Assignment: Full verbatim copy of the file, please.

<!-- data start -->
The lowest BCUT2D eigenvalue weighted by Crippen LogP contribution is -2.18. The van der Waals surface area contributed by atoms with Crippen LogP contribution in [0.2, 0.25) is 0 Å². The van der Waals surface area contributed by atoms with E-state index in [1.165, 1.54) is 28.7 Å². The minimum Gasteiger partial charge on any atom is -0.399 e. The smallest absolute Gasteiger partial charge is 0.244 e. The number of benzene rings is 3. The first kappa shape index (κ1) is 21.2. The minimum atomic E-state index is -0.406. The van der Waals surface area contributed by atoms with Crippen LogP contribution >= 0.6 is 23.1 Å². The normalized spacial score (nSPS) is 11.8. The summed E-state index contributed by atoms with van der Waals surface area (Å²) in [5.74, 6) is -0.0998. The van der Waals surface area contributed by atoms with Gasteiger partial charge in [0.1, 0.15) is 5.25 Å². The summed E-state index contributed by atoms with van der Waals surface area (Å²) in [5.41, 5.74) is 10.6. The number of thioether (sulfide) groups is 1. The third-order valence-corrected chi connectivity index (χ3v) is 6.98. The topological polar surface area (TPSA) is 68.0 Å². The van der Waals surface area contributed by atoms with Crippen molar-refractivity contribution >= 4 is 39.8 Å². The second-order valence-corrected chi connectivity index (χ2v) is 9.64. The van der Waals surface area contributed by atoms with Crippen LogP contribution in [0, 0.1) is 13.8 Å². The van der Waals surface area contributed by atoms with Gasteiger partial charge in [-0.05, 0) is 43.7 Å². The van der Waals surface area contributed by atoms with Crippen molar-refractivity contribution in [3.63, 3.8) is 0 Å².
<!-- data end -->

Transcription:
The lowest BCUT2D eigenvalue weighted by Crippen LogP contribution is -2.18. The van der Waals surface area contributed by atoms with Crippen LogP contribution in [0.2, 0.25) is 0 Å². The van der Waals surface area contributed by atoms with E-state index in [1.165, 1.54) is 28.7 Å². The minimum Gasteiger partial charge on any atom is -0.399 e. The smallest absolute Gasteiger partial charge is 0.244 e. The number of benzene rings is 3. The first kappa shape index (κ1) is 21.2. The minimum atomic E-state index is -0.406. The van der Waals surface area contributed by atoms with Crippen LogP contribution >= 0.6 is 23.1 Å². The normalized spacial score (nSPS) is 11.8. The summed E-state index contributed by atoms with van der Waals surface area (Å²) in [5.74, 6) is -0.0998. The van der Waals surface area contributed by atoms with Gasteiger partial charge in [0.1, 0.15) is 5.25 Å². The summed E-state index contributed by atoms with van der Waals surface area (Å²) in [5.41, 5.74) is 10.6. The number of thioether (sulfide) groups is 1. The third-order valence-corrected chi connectivity index (χ3v) is 6.98. The topological polar surface area (TPSA) is 68.0 Å². The van der Waals surface area contributed by atoms with Crippen molar-refractivity contribution >= 4 is 39.8 Å². The second-order valence-corrected chi connectivity index (χ2v) is 9.64. The van der Waals surface area contributed by atoms with Crippen LogP contribution in [0, 0.1) is 13.8 Å². The van der Waals surface area contributed by atoms with Gasteiger partial charge in [-0.05, 0) is 43.7 Å². The van der Waals surface area contributed by atoms with Crippen molar-refractivity contribution in [3.63, 3.8) is 0 Å².